Roger’s company – IP4All – is an intellectual property consultancy aimed at individuals and SMEs. One of his aims is to raise awareness of IP particularly within small companies and help them realise what IP they may have. IP, of course, can add significant value to a company – it is property and it’s important to understand how it can generate income. It can be licensed or assigned to others or the original owner can keep it as an exclusive right.
Knowing who owns that property is just as important, and this can be affected by such things as contracts of employment and who was involved in the inventive process. Ownership of a patent is a negative right in that it doesn’t give you the right to produce the patented product – it may be that someone else may have a prior claim to that. What it does give you the right to do is to take legal action against someone infringing your patent.
When a patent is granted to two or more people each is regarded as having an equal share unless there is a contract stating otherwise. For example, any licence or assignment must be done with the agreement of all partners. Obviously such a situation can be complex and it is wise to agree in writing at an early stage the terms of the agreement and who has responsibility for what.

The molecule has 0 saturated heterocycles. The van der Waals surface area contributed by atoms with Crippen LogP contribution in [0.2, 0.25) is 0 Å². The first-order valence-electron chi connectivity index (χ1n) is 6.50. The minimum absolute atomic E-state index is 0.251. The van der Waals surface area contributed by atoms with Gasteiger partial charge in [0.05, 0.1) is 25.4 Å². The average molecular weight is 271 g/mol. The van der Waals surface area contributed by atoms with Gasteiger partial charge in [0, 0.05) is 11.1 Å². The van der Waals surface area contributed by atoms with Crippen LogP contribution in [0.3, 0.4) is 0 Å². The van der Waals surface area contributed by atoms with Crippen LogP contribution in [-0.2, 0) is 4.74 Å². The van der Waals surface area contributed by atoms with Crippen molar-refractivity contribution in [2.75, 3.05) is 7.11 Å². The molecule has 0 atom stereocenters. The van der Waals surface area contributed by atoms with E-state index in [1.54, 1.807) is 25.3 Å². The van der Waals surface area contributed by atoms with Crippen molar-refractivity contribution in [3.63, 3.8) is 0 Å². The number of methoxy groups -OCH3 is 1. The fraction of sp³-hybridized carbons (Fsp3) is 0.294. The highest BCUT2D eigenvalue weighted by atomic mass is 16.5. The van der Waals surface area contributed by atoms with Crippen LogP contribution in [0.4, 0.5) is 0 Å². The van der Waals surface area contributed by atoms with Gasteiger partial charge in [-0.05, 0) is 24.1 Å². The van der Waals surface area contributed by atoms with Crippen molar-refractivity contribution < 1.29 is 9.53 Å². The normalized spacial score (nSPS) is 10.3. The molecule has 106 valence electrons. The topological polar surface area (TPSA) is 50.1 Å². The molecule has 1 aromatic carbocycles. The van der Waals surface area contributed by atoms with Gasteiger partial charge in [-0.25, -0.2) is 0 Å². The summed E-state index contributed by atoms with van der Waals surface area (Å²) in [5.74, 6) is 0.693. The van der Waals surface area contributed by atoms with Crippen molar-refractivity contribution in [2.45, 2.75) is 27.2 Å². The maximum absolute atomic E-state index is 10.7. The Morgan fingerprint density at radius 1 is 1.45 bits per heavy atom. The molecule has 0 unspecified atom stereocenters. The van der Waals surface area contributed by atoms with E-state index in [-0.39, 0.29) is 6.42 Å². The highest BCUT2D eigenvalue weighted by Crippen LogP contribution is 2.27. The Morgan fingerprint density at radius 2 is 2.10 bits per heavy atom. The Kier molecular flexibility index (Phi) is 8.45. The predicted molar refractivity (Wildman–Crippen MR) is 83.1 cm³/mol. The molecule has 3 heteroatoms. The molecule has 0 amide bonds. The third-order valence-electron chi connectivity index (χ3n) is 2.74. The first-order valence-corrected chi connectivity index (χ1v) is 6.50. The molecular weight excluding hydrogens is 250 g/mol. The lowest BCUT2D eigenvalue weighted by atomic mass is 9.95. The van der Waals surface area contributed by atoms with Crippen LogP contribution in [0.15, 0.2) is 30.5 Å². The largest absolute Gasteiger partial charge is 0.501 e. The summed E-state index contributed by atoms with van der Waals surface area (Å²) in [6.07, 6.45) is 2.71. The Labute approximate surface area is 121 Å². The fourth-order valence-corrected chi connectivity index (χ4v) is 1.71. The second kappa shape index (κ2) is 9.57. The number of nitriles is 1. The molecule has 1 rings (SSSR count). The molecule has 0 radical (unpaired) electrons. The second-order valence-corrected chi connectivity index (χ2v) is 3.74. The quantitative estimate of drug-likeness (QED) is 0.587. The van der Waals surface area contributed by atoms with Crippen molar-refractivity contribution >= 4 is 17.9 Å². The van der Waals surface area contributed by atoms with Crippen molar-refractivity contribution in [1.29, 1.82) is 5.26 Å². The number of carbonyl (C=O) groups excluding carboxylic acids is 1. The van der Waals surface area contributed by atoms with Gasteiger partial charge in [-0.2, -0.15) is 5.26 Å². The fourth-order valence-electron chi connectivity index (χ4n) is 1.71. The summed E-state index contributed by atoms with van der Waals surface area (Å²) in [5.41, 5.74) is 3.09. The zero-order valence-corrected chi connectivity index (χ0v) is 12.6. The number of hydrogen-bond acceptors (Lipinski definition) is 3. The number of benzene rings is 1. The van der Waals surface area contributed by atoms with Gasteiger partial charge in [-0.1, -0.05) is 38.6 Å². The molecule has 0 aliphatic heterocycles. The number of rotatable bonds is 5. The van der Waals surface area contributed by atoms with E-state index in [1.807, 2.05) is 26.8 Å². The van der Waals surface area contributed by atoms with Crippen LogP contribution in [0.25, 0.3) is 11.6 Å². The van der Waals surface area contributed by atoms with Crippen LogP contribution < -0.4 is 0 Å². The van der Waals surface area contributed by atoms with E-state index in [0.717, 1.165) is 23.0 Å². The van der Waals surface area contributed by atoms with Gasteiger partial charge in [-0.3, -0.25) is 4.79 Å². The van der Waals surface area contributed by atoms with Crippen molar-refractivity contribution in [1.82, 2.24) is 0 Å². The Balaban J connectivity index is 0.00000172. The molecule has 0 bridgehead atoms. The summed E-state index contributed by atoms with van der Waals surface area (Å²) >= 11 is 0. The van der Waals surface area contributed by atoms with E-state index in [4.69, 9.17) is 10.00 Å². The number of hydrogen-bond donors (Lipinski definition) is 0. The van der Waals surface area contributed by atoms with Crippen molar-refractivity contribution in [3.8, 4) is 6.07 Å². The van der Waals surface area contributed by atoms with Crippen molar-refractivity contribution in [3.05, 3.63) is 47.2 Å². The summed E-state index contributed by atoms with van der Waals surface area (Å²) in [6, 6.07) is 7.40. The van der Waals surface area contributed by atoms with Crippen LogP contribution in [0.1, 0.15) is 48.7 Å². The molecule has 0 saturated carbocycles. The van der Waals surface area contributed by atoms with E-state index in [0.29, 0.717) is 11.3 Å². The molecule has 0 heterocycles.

There are advantages and disadvantages to both individual and shared ownership and a number options in relation to this. For example, an individual might set up a trading company and use this to ring-fence the IP from trading risks. If an inventor is attempting to licence their invention to a larger company the larger company is likely to feel happier if they’re dealing with another company rather than an individual.
Roger suggested that it’s far better to try to consider all the issues before filing a patent. First of all – is it worth applying for a patent? Will the market be there long enough to justify doing so? Having established that it is worthwhile to do so, think about a policy for exploiting the invention and its IP, a policy for enforcing your rights and also consider the best business structure to protect and exploit your intellectual property.